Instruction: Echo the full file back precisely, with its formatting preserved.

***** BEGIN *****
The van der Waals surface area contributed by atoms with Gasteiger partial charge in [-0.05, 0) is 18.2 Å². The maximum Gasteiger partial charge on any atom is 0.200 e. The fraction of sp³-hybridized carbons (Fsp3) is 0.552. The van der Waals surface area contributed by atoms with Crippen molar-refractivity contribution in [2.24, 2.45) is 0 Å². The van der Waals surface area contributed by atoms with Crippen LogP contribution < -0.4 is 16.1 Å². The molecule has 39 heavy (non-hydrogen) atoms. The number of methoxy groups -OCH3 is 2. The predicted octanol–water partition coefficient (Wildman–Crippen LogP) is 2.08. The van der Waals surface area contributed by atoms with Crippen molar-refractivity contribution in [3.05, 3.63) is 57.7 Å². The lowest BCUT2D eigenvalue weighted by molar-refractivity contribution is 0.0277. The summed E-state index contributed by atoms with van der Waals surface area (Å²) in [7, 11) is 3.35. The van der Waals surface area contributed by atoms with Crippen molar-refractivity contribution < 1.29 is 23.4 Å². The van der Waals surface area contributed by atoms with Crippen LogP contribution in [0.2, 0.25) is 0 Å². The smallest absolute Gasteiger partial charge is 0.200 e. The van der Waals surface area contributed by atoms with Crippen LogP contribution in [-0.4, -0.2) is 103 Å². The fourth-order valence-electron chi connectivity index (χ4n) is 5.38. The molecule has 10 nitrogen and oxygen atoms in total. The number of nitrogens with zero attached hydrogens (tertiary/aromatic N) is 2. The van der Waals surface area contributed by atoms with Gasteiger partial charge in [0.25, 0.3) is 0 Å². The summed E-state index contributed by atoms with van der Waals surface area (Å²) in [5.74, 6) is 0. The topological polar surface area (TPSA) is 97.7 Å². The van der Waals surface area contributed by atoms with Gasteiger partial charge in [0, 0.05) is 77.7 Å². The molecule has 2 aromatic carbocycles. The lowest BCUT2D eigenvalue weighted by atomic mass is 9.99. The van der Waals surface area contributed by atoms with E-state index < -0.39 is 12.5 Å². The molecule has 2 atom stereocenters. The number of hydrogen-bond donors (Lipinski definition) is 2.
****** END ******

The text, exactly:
The van der Waals surface area contributed by atoms with Gasteiger partial charge in [-0.05, 0) is 18.2 Å². The maximum Gasteiger partial charge on any atom is 0.200 e. The fraction of sp³-hybridized carbons (Fsp3) is 0.552. The van der Waals surface area contributed by atoms with Crippen molar-refractivity contribution in [2.24, 2.45) is 0 Å². The van der Waals surface area contributed by atoms with Crippen LogP contribution < -0.4 is 16.1 Å². The molecule has 39 heavy (non-hydrogen) atoms. The number of methoxy groups -OCH3 is 2. The predicted octanol–water partition coefficient (Wildman–Crippen LogP) is 2.08. The van der Waals surface area contributed by atoms with Crippen molar-refractivity contribution in [3.05, 3.63) is 57.7 Å². The lowest BCUT2D eigenvalue weighted by molar-refractivity contribution is 0.0277. The summed E-state index contributed by atoms with van der Waals surface area (Å²) in [7, 11) is 3.35. The van der Waals surface area contributed by atoms with Crippen molar-refractivity contribution < 1.29 is 23.4 Å². The van der Waals surface area contributed by atoms with Crippen LogP contribution in [0.2, 0.25) is 0 Å². The smallest absolute Gasteiger partial charge is 0.200 e. The van der Waals surface area contributed by atoms with Crippen LogP contribution in [-0.4, -0.2) is 103 Å². The fourth-order valence-electron chi connectivity index (χ4n) is 5.38. The molecule has 10 nitrogen and oxygen atoms in total. The number of nitrogens with zero attached hydrogens (tertiary/aromatic N) is 2. The van der Waals surface area contributed by atoms with Gasteiger partial charge in [0.25, 0.3) is 0 Å². The summed E-state index contributed by atoms with van der Waals surface area (Å²) in [5.74, 6) is 0. The topological polar surface area (TPSA) is 97.7 Å². The van der Waals surface area contributed by atoms with Gasteiger partial charge in [0, 0.05) is 77.7 Å². The molecule has 2 aromatic carbocycles. The lowest BCUT2D eigenvalue weighted by atomic mass is 9.99. The van der Waals surface area contributed by atoms with E-state index < -0.39 is 12.5 Å². The molecule has 2 atom stereocenters. The number of hydrogen-bond donors (Lipinski definition) is 2.